A potentially record-breaking harvest. A wet fall across much of the Midwest. Max Hawkins, a nutritionist with Alltech’s Mycotoxin Management Team, is interested in knowing whether a high level of mycotoxins might be along for the ride – a concern, especially for grain used to feed livestock.
“Cool, wet weather can be a precursor for mold growth and can lead to possible mycotoxin issues,” he says. “Fusarium graminareum can produce a variety of mycotoxins and prefers high moisture and temperatures from 59 to 85 degrees Fahrenheit. This year’s growing season was cool and wet, and the harvest season has also been delayed by wet weather.”
Fusarium has already made an appearance in the earlier harvested wheat crop, especially in areas that included east of the Mississippi River, the Dakotas and Canada. Levels of Deoxynivalenol (DON) in these regions tested as high as 15,000 ppb. Hawkins says this scenario places wheat at potential high risk for livestock feed. Exercise extreme caution when feeding straw to ruminants.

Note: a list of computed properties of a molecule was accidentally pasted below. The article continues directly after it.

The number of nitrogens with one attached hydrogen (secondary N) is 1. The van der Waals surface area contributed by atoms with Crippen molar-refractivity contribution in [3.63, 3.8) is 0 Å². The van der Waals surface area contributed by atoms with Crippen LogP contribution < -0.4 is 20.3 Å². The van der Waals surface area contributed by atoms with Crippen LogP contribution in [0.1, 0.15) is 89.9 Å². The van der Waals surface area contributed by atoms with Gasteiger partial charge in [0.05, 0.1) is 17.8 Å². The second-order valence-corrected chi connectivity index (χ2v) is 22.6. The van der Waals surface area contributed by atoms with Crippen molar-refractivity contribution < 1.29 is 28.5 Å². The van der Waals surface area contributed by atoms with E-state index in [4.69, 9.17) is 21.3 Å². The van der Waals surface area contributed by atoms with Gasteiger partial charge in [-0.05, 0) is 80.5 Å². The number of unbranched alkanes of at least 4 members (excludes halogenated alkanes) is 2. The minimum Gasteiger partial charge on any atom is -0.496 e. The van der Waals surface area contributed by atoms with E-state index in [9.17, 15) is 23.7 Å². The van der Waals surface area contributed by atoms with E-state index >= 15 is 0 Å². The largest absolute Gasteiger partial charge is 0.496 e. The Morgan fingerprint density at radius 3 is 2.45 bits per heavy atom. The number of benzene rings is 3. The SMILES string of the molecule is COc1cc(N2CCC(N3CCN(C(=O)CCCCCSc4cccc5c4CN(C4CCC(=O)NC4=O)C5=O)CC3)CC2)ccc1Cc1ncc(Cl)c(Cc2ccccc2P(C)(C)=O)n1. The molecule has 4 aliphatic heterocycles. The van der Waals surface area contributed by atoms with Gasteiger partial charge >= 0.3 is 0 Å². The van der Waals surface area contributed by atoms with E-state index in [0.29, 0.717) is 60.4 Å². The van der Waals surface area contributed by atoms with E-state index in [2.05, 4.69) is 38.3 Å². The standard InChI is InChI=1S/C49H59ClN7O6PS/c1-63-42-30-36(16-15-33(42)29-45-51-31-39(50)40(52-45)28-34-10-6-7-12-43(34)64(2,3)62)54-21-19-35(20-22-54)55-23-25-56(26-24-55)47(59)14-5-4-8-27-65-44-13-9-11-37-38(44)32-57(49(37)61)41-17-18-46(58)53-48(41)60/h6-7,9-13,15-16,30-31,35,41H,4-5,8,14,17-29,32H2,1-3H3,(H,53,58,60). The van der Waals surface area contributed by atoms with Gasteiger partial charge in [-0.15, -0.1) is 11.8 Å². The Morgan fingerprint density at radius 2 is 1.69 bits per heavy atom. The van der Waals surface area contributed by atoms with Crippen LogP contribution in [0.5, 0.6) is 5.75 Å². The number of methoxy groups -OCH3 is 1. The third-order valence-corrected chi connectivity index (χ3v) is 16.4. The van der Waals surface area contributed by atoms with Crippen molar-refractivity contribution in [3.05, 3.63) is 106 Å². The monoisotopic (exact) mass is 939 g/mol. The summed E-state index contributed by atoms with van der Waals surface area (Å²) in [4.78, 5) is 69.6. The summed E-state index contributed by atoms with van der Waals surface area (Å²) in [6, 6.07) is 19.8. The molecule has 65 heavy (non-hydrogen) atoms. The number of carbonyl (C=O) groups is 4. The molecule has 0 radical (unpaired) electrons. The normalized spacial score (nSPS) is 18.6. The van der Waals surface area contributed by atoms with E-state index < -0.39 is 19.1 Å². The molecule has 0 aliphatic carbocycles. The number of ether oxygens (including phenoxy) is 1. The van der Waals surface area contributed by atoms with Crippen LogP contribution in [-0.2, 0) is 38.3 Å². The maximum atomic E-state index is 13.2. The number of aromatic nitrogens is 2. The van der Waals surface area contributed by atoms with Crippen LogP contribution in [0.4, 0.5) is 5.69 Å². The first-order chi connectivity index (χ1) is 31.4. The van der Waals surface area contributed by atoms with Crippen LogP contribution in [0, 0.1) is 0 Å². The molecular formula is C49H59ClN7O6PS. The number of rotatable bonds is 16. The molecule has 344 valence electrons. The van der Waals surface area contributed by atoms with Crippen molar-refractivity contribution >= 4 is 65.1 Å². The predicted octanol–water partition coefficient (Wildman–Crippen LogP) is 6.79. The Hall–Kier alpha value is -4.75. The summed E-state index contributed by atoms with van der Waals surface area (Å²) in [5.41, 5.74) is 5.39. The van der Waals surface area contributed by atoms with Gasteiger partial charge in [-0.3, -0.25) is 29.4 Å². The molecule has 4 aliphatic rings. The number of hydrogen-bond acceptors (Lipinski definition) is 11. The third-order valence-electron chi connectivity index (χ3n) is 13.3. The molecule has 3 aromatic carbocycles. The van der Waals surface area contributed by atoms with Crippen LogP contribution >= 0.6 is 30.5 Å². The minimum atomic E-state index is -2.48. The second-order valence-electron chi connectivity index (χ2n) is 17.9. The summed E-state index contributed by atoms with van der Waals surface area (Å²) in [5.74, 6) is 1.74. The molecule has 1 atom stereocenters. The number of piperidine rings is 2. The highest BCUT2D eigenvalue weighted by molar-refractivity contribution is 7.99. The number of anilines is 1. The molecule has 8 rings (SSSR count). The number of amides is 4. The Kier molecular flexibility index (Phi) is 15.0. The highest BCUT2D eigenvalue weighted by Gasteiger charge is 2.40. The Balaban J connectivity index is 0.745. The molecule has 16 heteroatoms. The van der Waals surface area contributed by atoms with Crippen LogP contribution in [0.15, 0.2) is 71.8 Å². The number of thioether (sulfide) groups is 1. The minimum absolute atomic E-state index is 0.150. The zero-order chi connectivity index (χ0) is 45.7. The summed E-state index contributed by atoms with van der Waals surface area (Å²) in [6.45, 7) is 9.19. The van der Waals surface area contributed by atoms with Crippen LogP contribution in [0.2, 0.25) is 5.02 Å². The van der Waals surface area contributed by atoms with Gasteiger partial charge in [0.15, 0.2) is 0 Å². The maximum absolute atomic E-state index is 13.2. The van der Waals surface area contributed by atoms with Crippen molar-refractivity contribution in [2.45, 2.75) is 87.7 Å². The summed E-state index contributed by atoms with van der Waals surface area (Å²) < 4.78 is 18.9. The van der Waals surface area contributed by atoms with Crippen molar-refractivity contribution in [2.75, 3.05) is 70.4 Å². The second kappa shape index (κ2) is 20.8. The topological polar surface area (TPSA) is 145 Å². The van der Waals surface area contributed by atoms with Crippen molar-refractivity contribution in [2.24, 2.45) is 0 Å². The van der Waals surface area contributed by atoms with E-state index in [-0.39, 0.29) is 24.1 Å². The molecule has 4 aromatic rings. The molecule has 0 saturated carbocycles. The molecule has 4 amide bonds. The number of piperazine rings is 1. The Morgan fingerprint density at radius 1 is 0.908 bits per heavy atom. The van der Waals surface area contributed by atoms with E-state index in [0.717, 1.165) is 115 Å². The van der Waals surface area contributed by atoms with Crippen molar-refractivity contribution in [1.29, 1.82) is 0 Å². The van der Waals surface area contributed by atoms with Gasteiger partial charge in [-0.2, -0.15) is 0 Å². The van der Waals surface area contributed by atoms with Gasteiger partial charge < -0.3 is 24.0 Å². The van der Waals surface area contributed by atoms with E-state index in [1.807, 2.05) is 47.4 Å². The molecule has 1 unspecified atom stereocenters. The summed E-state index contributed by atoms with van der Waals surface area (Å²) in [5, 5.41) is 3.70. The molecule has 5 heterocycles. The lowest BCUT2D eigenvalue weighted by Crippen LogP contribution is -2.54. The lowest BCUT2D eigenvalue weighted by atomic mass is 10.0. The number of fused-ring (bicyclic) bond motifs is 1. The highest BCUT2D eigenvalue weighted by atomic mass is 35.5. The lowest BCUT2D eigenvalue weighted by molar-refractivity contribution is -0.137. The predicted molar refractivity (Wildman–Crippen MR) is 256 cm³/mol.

Corn silage samples taken to-date have also raised some red flags, says Heath Paradice, technical manager for Alltech Crop Science.
“The 2014 corn season started off slow due to wet planting conditions and cool soil temperatures,” he says. “As a result, while some corn was planted in April, most was done in early to mid-May, and in some cases like northern Iowa, planting extended into June. The late-planted crops are doing better than expected due to a late fall, but that corn is coming in at a higher moisture content.”
Corn that is stressed and damaged by weather events and insects is more susceptible to mycotoxins. When scouting fields, look for signs of molds, ear rot and stalk rot, although there can be toxins present even with no visible mold. Hawkins recommends taking samples to be analyzed for mycotoxins.
“The outlook for corn grain is concerning, as the crop has been subjected to a later harvest with increase rain while still in the field,” he says. “The crop may be harvested at higher moisture levels, which can put added pressure on drying and storage environment to ensure grain at 15% moisture or less for long-term storage.”
For more information on Alltech’s 37 Mycotoxin Analysis Program, visit www.alltech.com. For an infographic highlighting more of the company’s mycotoxin testing results, visit http://www.alltech.com/news/photos/walking-fields-infographic.